- Status Report
- September 25, 2022
NASA MODIS Image of the Day: January 3, 2011 – Cloud streets in the Sea of Japan
Christmas morning not only brought cold temperatures and snow to Japan, but also cloaked the warm waters of the Sea of Japan with an interesting array of cloud formations.
The Moderate Resolution Imaging Spectroradiometer (MODIS) aboard the aboard the Terra satellite passed over the region on December 25, 2010 and captured this striking true-color image.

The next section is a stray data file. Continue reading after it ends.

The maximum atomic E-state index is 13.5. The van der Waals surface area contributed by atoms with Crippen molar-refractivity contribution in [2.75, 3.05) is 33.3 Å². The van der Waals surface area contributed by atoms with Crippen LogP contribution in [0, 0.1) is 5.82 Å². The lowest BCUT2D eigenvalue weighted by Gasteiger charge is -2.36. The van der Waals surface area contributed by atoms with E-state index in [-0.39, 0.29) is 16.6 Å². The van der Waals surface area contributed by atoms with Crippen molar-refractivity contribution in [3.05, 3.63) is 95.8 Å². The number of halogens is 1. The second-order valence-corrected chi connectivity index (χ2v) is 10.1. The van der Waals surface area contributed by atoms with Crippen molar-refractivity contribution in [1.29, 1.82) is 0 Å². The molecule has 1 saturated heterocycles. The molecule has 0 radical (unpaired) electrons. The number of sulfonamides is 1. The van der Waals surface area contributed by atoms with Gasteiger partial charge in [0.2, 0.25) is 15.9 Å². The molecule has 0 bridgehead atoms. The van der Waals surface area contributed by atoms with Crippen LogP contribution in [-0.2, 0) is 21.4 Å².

Clouds streets are bands of cumulus clouds that orient themselves almost parallel to the low-level wind direction. They form in the lower portion of the atmosphere, within one to three kilometers from the Earth’s surface, by convention, or upward movement of air. When cold air moves over warm seas, strong convection can occur as warm air at the surfaces rises through colder air. As the moist, warm air rises, the moisture condenses and clouds are formed. On December 25th, the high temperature in Sapporo, Japan was recorded as 26°F and the low was 14°F. The surface temperature of the Sea of Japan near Sapporo was about 50°F. This difference in temperature provided excellent conditions for formations of clouds. A steady, low-level wind was the driving force that aligned the clouds into the parallel bands characteristic of cloud streets. Cloud streets in the Sea of Japan are often associated with heavy snows, which are called “sea-effect” or “lake-effect” snowfall. The lake effect occurs when extremely dry, cold air from the continent passes over the relatively warm Sea of Japan. The dry air picks up moisture and is warmed, and it rises, forming clouds. When this moisture-laden and cloud-filled air crosses a steep mountain range and rises rapidly, precipitation, in the form of heavy snowfall can be expected to occur.